Status quo is not an option says WWF

Posted on 23 April 2012  | 
World governments are meeting in New York this week for a final round of negotiations to decide the priorities for the Rio+20 Summit taking place in June this year.

The negotiations will be the best and last chance that we have to influence the agenda for Rio+20.

New text presented by the co-chairs to the Summit and released on April 23, will serve as a basis for the negotiators gathering in New York and will set the level of ambition for Rio.

The text will also be examined in parallel with the Zero Draft which was produced earlier this year. WWF welcomes some of the text’s forward-looking ideas for achieving sustainable development including the important inter-linkages made between economic, social and environmental dimensions and moving beyond GDP but believes the text lacks urgency and clear specific targets and timelines for actions.

Leaders must be more ambitious

With only 10 working days left for discussions before the text is presented to Rio, leaders need to be more ambitious about what they hope to achieve at this Summit.

“The negotiations this week in New York are crucial and the last chance for leaders to forge a strong outcome on sustainable development for the future. Rather than tinker around the edges of development we need leaders to embrace the urgency and provide clear commitments and targets which will help us achieve food, water and energy for all.” said Lasse Gustavsson, Executive Director of Conservation, WWF International.

“We are living beyond our means and are distributing the proceeds inequitably: the poorest who rely most on the resources bear a disproportionate share of growing global demand whilst industrialised nations reap most of the benefits” said Gustavsson.

“Rio will be an historic opportunity for leaders to launch a vision and a plan that catalyses fundamental change in our economies towards environmental stability and more social and economic equity”.

WWF is calling for political commitment:
  1. To ensure fair and equitable access to food, water and energy for all; and
  2. To deliver green economies that eradicate poverty and promote sustainable development.

Key factors for a Green Economy include:
  • The valuing of natural resources. Governments and policy leaders need to go beyond GDP and recognise the true value of natural wealth to “measure what we treasure”. The sustainable management of natural wealth requires that its value is properly reflected in national accounts (GDP) and in corporate balance sheets and reporting. WWF also calls for clear and comparable national indicators for environmental quality: the air we breathe, the water we drink and the forests we strive to conserve.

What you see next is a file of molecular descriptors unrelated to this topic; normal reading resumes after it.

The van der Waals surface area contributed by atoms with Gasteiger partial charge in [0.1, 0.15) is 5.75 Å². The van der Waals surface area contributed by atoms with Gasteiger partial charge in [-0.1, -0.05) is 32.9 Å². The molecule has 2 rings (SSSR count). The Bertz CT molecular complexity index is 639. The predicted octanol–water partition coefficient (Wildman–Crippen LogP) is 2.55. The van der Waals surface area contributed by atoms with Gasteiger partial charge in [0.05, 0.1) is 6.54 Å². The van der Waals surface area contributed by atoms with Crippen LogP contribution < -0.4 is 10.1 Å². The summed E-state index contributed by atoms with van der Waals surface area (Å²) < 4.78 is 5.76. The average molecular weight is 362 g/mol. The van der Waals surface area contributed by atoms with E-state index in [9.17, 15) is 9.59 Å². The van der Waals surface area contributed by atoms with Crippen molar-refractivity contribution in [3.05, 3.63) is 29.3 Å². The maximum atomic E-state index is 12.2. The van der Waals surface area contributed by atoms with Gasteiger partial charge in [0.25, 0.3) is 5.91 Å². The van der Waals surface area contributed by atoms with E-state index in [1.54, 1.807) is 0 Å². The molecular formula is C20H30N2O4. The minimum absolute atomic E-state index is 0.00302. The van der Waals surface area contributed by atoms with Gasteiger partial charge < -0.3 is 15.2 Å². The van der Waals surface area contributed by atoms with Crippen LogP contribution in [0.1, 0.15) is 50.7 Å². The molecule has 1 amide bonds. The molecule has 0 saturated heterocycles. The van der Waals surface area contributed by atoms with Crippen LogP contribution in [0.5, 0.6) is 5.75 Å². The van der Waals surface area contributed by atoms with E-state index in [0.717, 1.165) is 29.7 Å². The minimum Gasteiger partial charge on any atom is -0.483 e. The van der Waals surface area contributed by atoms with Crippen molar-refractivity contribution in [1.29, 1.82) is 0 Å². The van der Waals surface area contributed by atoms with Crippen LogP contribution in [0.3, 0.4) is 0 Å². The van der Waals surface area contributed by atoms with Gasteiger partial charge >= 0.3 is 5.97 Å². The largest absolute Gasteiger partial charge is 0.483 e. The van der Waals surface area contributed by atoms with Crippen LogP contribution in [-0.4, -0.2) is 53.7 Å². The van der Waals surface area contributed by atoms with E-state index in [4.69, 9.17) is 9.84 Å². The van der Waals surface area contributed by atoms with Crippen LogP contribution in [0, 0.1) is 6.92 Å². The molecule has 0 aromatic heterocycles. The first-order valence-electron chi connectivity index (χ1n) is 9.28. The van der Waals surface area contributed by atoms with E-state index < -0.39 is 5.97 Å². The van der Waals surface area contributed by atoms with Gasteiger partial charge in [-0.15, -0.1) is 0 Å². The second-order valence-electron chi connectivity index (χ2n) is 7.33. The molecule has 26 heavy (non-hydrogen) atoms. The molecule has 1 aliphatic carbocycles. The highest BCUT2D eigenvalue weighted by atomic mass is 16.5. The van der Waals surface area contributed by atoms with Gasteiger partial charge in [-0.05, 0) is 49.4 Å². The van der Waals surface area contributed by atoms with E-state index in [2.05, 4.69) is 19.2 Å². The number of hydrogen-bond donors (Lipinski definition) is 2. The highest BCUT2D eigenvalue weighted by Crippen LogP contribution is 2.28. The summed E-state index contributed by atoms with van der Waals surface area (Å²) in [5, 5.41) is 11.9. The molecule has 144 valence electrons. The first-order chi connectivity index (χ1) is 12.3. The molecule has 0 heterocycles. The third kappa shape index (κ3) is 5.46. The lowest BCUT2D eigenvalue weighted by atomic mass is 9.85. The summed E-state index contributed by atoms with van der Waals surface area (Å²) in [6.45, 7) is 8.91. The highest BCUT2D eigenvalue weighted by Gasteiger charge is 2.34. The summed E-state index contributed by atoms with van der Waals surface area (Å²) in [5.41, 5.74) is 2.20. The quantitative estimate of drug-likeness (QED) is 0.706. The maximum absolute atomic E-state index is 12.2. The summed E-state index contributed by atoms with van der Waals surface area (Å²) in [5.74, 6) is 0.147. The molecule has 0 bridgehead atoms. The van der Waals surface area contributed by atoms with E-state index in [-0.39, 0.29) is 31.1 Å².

• The elimination of perverse subsidies. Particularly in these times of economic crisis, we need to eliminate all subsidies that negatively impact the environment, particularly those underpinning fossil fuel use, unsustainable agriculture and fisheries. Appropriate measures should be taken to offset any regressive impact.
  • Sustainable Developmental Goals. Global leaders need to agree universally applicable, multi-dimensional and equitable sustainable goals that encompass the environmental, social and economical dimensions of sustainable development. These goals would complement the Millennium Development goals and would measure progress towards sustainable patterns of living. They would include indicators encompassing the environmental, social and economical dimensions of sustainable development.
Women cutting grass. The grasslands are managed by the Community Co-ordination Forest Committee (CFCC). The land was previously grazed on, leaving it barren and bereft of life. Through sustainable management the area has now been regenerated. The CFCC was established with the help of WWF and allows communities to manage their own forests/grasslands in a sustainable manner. Khata, Royal Bardia National Park buffer zone, western Terai, Nepal.
© © Simon De Trey-White / WWF-UK Enlarge

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